CRT Program Final.compressed.pdf

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Race, Class and Higher
Meera E. Deo is a professor at the Thomas Jefferson School of Law. She is a nationally-recognized
interdisciplinary scholar who utilizes empirical methods to interrogate institutional diversity and affirmative
action. Professor Deo’s interdisciplinary and empirical research on institutional diversity has been cited in
numerous amicus briefs filed in the U.S. Supreme Court. Her scholarship draws from original empirical
research to investigate the law student and law faculty experience. She is currently collecting, analyzing, and
disseminating data for a landmark study of diversity in legal academia that examines how the
intersectionality of race and gender affect tenure and promotion, work/life balance, institutional support, and
other aspects of the personal and professional lives of American law faculty.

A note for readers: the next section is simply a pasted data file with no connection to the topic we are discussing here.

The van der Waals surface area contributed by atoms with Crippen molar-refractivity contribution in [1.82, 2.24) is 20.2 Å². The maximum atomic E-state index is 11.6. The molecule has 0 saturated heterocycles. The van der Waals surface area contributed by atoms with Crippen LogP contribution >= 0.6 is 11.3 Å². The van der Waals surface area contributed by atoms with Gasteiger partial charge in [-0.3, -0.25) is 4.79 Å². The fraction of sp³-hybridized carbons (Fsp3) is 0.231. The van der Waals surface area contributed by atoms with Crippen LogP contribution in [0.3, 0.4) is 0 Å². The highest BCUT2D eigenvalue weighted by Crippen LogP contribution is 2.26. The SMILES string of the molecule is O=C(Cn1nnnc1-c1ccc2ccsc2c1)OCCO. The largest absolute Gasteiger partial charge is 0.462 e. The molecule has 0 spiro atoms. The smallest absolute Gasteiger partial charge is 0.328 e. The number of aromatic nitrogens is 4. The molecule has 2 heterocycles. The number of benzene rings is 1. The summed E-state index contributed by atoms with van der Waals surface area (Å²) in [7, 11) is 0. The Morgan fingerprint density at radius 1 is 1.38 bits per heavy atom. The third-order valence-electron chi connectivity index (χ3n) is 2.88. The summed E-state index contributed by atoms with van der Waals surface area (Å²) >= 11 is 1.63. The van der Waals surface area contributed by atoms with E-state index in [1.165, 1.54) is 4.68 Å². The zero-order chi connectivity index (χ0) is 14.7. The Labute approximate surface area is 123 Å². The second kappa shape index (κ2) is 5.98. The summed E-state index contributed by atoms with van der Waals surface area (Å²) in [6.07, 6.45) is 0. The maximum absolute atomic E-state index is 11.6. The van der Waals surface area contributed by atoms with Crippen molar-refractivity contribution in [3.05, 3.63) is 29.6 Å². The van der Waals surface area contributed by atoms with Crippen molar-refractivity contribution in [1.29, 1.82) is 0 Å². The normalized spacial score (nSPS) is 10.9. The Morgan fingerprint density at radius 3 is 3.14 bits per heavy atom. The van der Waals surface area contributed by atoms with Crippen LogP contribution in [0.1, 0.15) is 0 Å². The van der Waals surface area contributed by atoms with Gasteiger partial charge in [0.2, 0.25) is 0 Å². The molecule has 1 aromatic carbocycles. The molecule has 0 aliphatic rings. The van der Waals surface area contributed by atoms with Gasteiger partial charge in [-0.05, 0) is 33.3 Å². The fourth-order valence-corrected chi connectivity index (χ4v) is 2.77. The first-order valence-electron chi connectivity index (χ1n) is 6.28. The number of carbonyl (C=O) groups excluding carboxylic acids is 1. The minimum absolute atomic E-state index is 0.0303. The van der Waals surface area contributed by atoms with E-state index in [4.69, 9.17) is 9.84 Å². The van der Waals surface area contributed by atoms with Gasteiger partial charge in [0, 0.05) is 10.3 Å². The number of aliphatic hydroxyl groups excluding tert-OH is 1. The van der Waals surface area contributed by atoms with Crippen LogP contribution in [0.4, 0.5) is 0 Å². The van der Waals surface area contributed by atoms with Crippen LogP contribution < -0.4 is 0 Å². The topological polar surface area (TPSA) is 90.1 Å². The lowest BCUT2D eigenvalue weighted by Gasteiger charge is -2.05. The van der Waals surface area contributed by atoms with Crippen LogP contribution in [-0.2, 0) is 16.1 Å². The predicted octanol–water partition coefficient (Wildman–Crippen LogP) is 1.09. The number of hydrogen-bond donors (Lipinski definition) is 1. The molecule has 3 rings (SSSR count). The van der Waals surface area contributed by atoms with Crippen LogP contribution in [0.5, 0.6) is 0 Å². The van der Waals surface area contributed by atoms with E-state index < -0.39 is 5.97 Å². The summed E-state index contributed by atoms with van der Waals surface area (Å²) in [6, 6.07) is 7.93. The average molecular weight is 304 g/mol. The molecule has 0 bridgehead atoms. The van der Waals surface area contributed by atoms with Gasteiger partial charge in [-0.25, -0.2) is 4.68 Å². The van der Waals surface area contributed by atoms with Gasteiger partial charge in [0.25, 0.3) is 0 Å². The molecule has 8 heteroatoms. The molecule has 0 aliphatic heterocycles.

Vinay Harpalani is an associate professor of law at Savannah Law School. Vinay Harpalani is
Associate Professor of Law and teaches Constitutional Law (I & II), Civil Procedure (I & II), and
Employment Discrimination. Professor Harpalani’s scholarship focuses on race, education, and
constitutional law, examining legal, social, and political dimensions of racial identity. He has
authored several law review articles on race-conscious university admissions and is frequently
invited to comment and speak about the topic. His article, “Diversity Within Racial Groups and the
Constitutionality of Race-Conscious Admissions,” which was published in the University of
Pennsylvania Journal of Constitutional Law, was cited in several amicus briefs to the U.S. Supreme
Court in Fisher v. University of Texas at Austin.

Khiara M. Bridges is a Professor of Law at Boston University Law School. Her most recent work -- including
"Class-Based Affirmative Action, or the Lies that We Tell about the Insignificance of Race," 96 Boston University
Law Review 55 (2016) and "The Deserving Poor, the Undeserving Poor, and Class-Based Affirmative Action
(forthcoming Emory Law Journal) -- has focused on Affirmative Action in higher education. She has also
written extensively about race, class, and reproductive justice and is the author of Reproducing Race: An
Ethnography of Pregnancy as a Site of Racialization (2011) and The Poverty of Privacy Rights (forthcoming
Stanford University Press 2017).
Sponsored by the Yale
Black Law Student